Being alone, I was obliged to throw myself in the crowd and be part of the passion between the community. The whole day brings with it an incredible sense of belonging.

Everyone is Dutch on Queen’s Day.

amsterdam queens day

Queen’s Day or Koninginnedag is basically the Dutch Queen’s birthday party. The current queen’s actual birthday falls on January, however she decided to keep celebrating it officially on her mother’s birthday in April, because it’s supposedly warmer.

edit_DSCF8350

Everyone from the young, the old, their pets and your average Spanish, Italian, Asian, was parading the streets, participating actively in parties, flea markets and live performances.

edit_DSCF8449

Despite being overcrowded, the atmosphere was very relaxed and joyful. With a sense of admiration, I observed old men wearing orange-afro-wigs, dancing salsa with their women (also clad in orange from head to toe).

amsterdam queen's day

I also witnessed a woman in a  wheelchair wearing an orange boa around her neck and an orange cowboy-hat, families pushing orange prams, boat parties in the canals with topless male DJs wearing orange angel wings providing the entertainment.

edit_DSCF8500

Everywhere in the city was orange: balloons, steamers, banners, foods and drinks. Wearing orange clothing and creative accessories (even a simple wrist watch or a shoelace) was indeed compulsory.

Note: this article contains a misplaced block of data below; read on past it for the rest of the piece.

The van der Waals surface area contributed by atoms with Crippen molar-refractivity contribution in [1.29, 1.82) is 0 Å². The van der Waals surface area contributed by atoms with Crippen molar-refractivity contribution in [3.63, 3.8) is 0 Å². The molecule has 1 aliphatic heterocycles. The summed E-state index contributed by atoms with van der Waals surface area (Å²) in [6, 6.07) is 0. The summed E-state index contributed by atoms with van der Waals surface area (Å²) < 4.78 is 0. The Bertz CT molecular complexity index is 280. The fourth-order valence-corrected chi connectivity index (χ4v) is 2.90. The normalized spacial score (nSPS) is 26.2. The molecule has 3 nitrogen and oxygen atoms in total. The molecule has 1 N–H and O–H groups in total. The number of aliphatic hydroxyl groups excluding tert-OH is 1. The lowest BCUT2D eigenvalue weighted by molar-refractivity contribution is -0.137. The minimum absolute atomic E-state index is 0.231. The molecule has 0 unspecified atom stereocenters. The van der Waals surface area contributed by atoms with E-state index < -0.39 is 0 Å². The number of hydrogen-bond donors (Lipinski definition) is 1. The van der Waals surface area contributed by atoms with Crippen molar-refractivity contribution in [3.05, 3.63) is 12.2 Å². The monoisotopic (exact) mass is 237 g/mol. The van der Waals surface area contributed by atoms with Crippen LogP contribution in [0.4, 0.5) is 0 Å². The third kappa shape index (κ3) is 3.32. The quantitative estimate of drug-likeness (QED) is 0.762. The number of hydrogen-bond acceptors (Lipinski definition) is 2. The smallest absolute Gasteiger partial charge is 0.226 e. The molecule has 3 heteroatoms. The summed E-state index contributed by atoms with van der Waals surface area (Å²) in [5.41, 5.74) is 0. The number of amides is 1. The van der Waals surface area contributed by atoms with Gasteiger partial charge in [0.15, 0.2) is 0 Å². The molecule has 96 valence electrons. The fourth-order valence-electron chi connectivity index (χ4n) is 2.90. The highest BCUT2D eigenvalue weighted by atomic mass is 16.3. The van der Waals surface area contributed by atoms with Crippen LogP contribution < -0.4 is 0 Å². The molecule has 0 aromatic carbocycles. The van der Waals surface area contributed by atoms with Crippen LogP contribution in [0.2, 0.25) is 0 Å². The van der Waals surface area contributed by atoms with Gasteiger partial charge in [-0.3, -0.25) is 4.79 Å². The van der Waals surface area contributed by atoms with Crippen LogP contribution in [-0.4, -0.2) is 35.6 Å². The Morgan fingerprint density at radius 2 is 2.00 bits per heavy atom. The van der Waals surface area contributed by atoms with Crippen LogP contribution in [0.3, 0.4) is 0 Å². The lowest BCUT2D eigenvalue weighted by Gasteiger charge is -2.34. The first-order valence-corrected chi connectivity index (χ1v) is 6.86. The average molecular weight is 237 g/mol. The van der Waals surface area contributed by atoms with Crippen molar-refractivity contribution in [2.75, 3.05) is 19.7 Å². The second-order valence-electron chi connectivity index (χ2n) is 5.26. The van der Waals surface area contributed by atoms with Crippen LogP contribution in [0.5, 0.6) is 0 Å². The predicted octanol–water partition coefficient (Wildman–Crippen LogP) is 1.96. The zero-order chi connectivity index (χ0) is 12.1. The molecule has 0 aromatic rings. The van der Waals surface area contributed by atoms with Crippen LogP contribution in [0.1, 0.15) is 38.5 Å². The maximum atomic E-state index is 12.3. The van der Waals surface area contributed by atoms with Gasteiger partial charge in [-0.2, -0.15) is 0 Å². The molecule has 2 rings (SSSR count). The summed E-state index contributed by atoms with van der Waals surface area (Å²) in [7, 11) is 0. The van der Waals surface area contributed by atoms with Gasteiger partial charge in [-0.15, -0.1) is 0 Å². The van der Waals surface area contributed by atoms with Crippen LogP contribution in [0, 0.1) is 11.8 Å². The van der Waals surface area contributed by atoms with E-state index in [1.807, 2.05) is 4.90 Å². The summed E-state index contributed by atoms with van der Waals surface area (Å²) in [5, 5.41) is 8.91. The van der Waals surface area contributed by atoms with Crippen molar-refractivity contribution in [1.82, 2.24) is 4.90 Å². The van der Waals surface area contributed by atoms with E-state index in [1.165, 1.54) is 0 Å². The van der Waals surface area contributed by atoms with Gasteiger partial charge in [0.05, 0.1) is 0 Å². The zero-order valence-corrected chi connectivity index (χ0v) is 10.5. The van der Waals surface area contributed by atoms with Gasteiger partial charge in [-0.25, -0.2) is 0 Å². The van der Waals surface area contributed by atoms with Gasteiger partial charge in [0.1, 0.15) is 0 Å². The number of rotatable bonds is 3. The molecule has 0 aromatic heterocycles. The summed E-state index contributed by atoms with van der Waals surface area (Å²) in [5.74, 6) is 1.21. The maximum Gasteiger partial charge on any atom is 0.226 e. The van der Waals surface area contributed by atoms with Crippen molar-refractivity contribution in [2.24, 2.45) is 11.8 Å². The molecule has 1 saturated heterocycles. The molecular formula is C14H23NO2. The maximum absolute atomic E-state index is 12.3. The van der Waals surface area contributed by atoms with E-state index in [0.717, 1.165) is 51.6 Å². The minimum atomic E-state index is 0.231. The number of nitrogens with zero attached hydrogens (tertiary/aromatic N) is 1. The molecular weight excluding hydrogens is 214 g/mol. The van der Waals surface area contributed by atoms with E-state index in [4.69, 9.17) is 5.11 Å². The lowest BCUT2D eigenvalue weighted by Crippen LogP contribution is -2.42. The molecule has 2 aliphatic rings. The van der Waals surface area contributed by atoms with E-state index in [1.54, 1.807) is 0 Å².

edit_DSCF8484

My map-less route led me into the Jordaan (Jewish quarter), where people sold their second hand items and others performed. There was a talented blind woman who played the flute, accompanied by a precious young girl on the violin. I walked past a band of brothers who sang Drops of Jupiter to the beat of a drum-set and an acoustic guitar outside their garage door, while their mother offered cups of tea and homemade cakes to those who stopped to listen.

edit_DSCF8455

I also stumbled upon a coffee shop by the canal in the corner of Noordermarkt, known for its famous apple pie. It was incredibly busy, but tasting the Mother of Dutch apple pies was definitely the culinary highlight of the trip.

edit_DSCF8508

The next morning, it was headlined that Queen’s Day attracted c. 700, 000 people to the city of Amsterdam alone.

edit_DSCF8499

Oh, and why all the Orange? Well, the colour refers to the name of the Royal Family: The House of Orange.